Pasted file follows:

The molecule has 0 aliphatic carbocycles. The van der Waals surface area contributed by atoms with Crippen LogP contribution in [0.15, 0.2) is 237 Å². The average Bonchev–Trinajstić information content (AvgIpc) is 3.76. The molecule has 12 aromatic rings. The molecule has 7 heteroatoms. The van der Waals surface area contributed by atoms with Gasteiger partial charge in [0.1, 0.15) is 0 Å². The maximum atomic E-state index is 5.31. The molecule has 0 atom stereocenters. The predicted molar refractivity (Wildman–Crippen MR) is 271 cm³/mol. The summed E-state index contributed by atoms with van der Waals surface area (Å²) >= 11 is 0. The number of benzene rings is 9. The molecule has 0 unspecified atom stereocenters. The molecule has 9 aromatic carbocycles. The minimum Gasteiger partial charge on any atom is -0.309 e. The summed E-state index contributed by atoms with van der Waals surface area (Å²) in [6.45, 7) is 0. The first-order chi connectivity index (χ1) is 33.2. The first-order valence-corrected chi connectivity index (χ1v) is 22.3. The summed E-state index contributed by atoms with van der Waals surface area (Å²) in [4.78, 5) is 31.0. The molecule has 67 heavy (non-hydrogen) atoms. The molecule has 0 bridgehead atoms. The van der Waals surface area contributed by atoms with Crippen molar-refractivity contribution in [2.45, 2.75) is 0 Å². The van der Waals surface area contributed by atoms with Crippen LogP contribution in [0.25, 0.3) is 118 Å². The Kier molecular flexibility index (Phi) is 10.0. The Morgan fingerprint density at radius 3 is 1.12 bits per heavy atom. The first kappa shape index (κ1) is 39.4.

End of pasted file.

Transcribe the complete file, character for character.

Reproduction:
The molecule has 0 aliphatic carbocycles. The van der Waals surface area contributed by atoms with Crippen LogP contribution in [0.15, 0.2) is 237 Å². The average Bonchev–Trinajstić information content (AvgIpc) is 3.76. The molecule has 12 aromatic rings. The molecule has 7 heteroatoms. The van der Waals surface area contributed by atoms with Gasteiger partial charge in [0.1, 0.15) is 0 Å². The maximum atomic E-state index is 5.31. The molecule has 0 atom stereocenters. The predicted molar refractivity (Wildman–Crippen MR) is 271 cm³/mol. The summed E-state index contributed by atoms with van der Waals surface area (Å²) >= 11 is 0. The number of benzene rings is 9. The molecule has 0 unspecified atom stereocenters. The molecule has 9 aromatic carbocycles. The minimum Gasteiger partial charge on any atom is -0.309 e. The summed E-state index contributed by atoms with van der Waals surface area (Å²) in [6.45, 7) is 0. The first-order chi connectivity index (χ1) is 33.2. The first-order valence-corrected chi connectivity index (χ1v) is 22.3. The summed E-state index contributed by atoms with van der Waals surface area (Å²) in [4.78, 5) is 31.0. The molecule has 67 heavy (non-hydrogen) atoms. The molecule has 0 bridgehead atoms. The van der Waals surface area contributed by atoms with Crippen molar-refractivity contribution in [2.45, 2.75) is 0 Å². The van der Waals surface area contributed by atoms with Crippen LogP contribution in [0.25, 0.3) is 118 Å². The Kier molecular flexibility index (Phi) is 10.0. The Morgan fingerprint density at radius 3 is 1.12 bits per heavy atom. The first kappa shape index (κ1) is 39.4.